It is time, once again, to expose one of the Tacoma theater scene’s best kept secrets – Dukesbay Theater.
This more than intimate theatre sports fewer than 75 seats in a classroom-sized space which is filled with first-rate theatrical equipment, an eager production staff and excellent actors.
Dukesbay’s mission is to promote independent theatre in Tacoma and to give a voice to artists of all ethnicities.
Their current production of Tea by Velina Hasu Houston is an example of the powerful theater experiences offered by Dukesbay.
Tea is the story of five World War II Japanese war brides, whose husbands remained in the army after the war was over. They married their young Japanese sweethearts and transported them to the United States where the women became U.S. citizens but kept the better part of their traditional upbringing.
The tale is of the ostracizing they endured from the red-necked citizens of the Kansas small town in which they all settled.
These five women represent the thousands of Japanese newly-weds who made their way across the waters to a new life with their new husbands and the men’s families. Many may have made the transition from the Asian to the Causation world with few problems; most did not. Houston tells us of some of those for whom the American Dream turned into a nightmare.
The story unfolds on a fragmented set which shows the framing structure of a pitched-roof house compete with raised veranda entrance-way, cutoff from the living room by three rice-paper covered sliding doors which make a wall to the steps down into the living room showing the simple complexity of the Asian household with clean lines and minimum furnishings, which include the centerpiece of the low table and cushions at which the ladies take tea – as one of the women says, “Tea brings everything into balance.”
Director Randy Clark has chosen an excellent cast to play out the lives of the four living women and their deceased landsman who appears on stage to tell us the true story leading up to her suicide. This is a compelling story, brilliantly told with moving dialogue, splendid direction and a worthy cast.
Eloisa Cardona appears as Himiko Hamilton, the late wife of her Billy, with whom she fell in love during his tour of duty in Japan. Cardona exudes the anguish of Himiko as she tells her story of love lost and never quite re-found after the upheaval of her life by moving to America with her daughter. Cardona shows the audience every aspect of the wronged woman from the beginning of her light-hearted love story to the end of her life. The intensity of the actor’s performance is stirring.
Susan Mayeno plays Setsuko Banks, the most traditional of the tea set. Mayeno is flawless in her performance as the self-appointed matron who strives to keep the clan together. Hers has been a relatively easy transformation to American even though her G.I. is black, he seems to be better accepted by the citizenry than his wife, thus making life easier for her as she dolts on him.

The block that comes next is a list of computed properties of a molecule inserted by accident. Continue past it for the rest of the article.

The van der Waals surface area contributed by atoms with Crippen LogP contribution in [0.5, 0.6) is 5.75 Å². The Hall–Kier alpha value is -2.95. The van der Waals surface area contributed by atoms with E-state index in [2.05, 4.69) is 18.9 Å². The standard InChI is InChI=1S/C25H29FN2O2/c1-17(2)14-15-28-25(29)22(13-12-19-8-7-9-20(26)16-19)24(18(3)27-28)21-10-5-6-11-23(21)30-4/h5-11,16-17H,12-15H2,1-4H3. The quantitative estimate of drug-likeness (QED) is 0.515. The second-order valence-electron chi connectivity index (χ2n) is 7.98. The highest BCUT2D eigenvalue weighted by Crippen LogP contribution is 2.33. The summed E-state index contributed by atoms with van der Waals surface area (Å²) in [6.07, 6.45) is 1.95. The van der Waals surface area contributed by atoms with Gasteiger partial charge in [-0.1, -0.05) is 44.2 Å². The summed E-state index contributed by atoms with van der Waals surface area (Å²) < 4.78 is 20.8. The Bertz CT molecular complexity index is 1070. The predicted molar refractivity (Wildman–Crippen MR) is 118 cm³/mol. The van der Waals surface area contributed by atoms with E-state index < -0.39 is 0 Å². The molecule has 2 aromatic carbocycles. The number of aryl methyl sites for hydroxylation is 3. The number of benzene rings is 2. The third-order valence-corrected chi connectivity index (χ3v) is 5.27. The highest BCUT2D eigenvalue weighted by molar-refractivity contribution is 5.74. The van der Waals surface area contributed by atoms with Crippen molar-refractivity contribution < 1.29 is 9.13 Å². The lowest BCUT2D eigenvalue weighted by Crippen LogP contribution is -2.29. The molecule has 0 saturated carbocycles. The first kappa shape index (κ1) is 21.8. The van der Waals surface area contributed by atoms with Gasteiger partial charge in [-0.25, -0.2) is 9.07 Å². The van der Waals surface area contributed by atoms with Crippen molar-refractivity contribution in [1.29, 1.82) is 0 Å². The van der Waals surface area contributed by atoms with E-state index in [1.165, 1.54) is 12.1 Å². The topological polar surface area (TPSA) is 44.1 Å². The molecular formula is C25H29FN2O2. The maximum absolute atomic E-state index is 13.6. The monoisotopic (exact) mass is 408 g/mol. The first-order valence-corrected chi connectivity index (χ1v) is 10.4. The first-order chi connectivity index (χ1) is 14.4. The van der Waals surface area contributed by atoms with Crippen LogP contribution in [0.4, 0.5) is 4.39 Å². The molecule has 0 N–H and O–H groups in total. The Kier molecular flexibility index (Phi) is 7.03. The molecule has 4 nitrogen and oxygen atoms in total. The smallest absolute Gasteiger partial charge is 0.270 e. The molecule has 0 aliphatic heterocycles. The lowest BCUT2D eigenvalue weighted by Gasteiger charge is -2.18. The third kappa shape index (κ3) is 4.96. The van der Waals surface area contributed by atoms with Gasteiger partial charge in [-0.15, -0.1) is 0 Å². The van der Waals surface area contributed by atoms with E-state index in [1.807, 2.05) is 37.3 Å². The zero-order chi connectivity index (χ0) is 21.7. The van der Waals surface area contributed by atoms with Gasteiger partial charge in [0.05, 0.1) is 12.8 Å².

Joy Misako St. Germain as Teruko MacKenzie runs a close second to Setsuko’s dream come true in her marriage to her husband who is from Texas, therefore, completely accepted by the locals. St. Germain shows the audience a Teruko who is forever in love with and loved by her “Sugar Pie.”
Aya Hashiguchi is Atsuko, the rebellious member of the tea party who wishes she wasn’t there. Atsuko considers herself a head above her country mates; she has married a G.I, however, her husband is a Japanese-American so her family is more “pure” then the others; this is very important to Atsuko as she is the head of the local Buddhist chapter and lets no one forget her standing in the community. Hashiguchi exudes understanding for the part.
Kathy Hsieh has the final cup as Chizuye Juarez. Chizuye is the most Americanized of the quintet. She married a Mexican G.I.; love and understanding worked both ways for the couple. However, shortly after returning to the States, Chizuye receives a phone call telling her that her husband was killed in a car accident. The independent woman draws herself up, opens a barber shop and becomes a liberated woman. Hsieh is beautifully effervescent in the role.
During the telling of this story, the actors not only play their own parts, they also play their daughters at a slumber party and do an excellent job of being their husbands on a hunting trip. Hashiguchi is great as her manly counterpart; Mayeno is terrific as the drawling Texan.
Tea continues at Dukesbay Theater at 508 6th Ave. in downtown Tacoma in the Merlino Art Center through November 16 Friday and Saturdays at 7:30 p.m. with Sunday matinees at 2 p.m.
Tea, with tickets at $10 to $12, which includes coffee, tea and baked goods, is the least expensive 90 minutes of theater in town and well worth the three landing staircase the audience must traverse to get to the acting space.
Tea is not just a story of five almost misplaced war brides; it has many thought-provoking subtle lessons. One of the most beautiful and important is: Don’t wait. Chizuye’s husband told her he would teach her how to built a snowman. When it snowed, he said they had to wait – the snow wasn’t wet enough. They waited and he was killed when the snow was right. Don’t wait until the time is perfect – things are seldom perfect – live life – don’t wait.